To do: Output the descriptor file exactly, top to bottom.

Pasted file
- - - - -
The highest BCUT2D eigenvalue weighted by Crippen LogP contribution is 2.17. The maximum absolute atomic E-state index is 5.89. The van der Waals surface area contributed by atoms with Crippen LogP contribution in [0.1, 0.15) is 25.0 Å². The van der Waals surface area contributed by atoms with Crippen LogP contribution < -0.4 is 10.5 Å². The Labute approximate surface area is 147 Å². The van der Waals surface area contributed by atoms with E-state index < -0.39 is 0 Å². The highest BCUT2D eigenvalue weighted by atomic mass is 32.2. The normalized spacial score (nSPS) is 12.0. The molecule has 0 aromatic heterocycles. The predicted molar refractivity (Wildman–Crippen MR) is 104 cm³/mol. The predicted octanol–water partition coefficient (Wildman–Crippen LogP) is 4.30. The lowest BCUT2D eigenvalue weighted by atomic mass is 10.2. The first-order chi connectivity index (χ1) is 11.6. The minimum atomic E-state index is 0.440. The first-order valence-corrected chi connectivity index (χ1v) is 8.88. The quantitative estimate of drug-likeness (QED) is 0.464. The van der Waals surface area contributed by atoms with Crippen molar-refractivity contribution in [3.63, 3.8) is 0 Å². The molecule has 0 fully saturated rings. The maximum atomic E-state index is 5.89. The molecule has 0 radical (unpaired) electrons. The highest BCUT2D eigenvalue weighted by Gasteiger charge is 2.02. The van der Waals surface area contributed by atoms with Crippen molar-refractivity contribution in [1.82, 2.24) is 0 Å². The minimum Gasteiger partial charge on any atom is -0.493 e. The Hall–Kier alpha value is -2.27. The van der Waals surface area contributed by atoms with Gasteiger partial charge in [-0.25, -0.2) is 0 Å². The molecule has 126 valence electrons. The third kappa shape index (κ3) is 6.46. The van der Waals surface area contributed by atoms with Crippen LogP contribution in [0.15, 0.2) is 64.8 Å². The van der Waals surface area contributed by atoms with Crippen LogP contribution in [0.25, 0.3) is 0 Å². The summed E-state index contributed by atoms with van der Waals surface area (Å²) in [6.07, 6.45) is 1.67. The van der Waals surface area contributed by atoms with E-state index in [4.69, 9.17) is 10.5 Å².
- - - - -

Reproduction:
The highest BCUT2D eigenvalue weighted by Crippen LogP contribution is 2.17. The maximum absolute atomic E-state index is 5.89. The van der Waals surface area contributed by atoms with Crippen LogP contribution in [0.1, 0.15) is 25.0 Å². The van der Waals surface area contributed by atoms with Crippen LogP contribution < -0.4 is 10.5 Å². The Labute approximate surface area is 147 Å². The van der Waals surface area contributed by atoms with E-state index < -0.39 is 0 Å². The highest BCUT2D eigenvalue weighted by atomic mass is 32.2. The normalized spacial score (nSPS) is 12.0. The molecule has 0 aromatic heterocycles. The predicted molar refractivity (Wildman–Crippen MR) is 104 cm³/mol. The predicted octanol–water partition coefficient (Wildman–Crippen LogP) is 4.30. The lowest BCUT2D eigenvalue weighted by atomic mass is 10.2. The first-order chi connectivity index (χ1) is 11.6. The minimum atomic E-state index is 0.440. The first-order valence-corrected chi connectivity index (χ1v) is 8.88. The quantitative estimate of drug-likeness (QED) is 0.464. The van der Waals surface area contributed by atoms with Crippen molar-refractivity contribution in [3.63, 3.8) is 0 Å². The molecule has 0 fully saturated rings. The maximum atomic E-state index is 5.89. The molecule has 0 radical (unpaired) electrons. The highest BCUT2D eigenvalue weighted by Gasteiger charge is 2.02. The van der Waals surface area contributed by atoms with Crippen molar-refractivity contribution in [1.82, 2.24) is 0 Å². The minimum Gasteiger partial charge on any atom is -0.493 e. The Hall–Kier alpha value is -2.27. The van der Waals surface area contributed by atoms with Gasteiger partial charge in [-0.25, -0.2) is 0 Å². The molecule has 126 valence electrons. The third kappa shape index (κ3) is 6.46. The van der Waals surface area contributed by atoms with Crippen LogP contribution in [0.15, 0.2) is 64.8 Å². The van der Waals surface area contributed by atoms with Crippen LogP contribution in [0.25, 0.3) is 0 Å². The summed E-state index contributed by atoms with van der Waals surface area (Å²) in [6.07, 6.45) is 1.67. The van der Waals surface area contributed by atoms with E-state index in [4.69, 9.17) is 10.5 Å².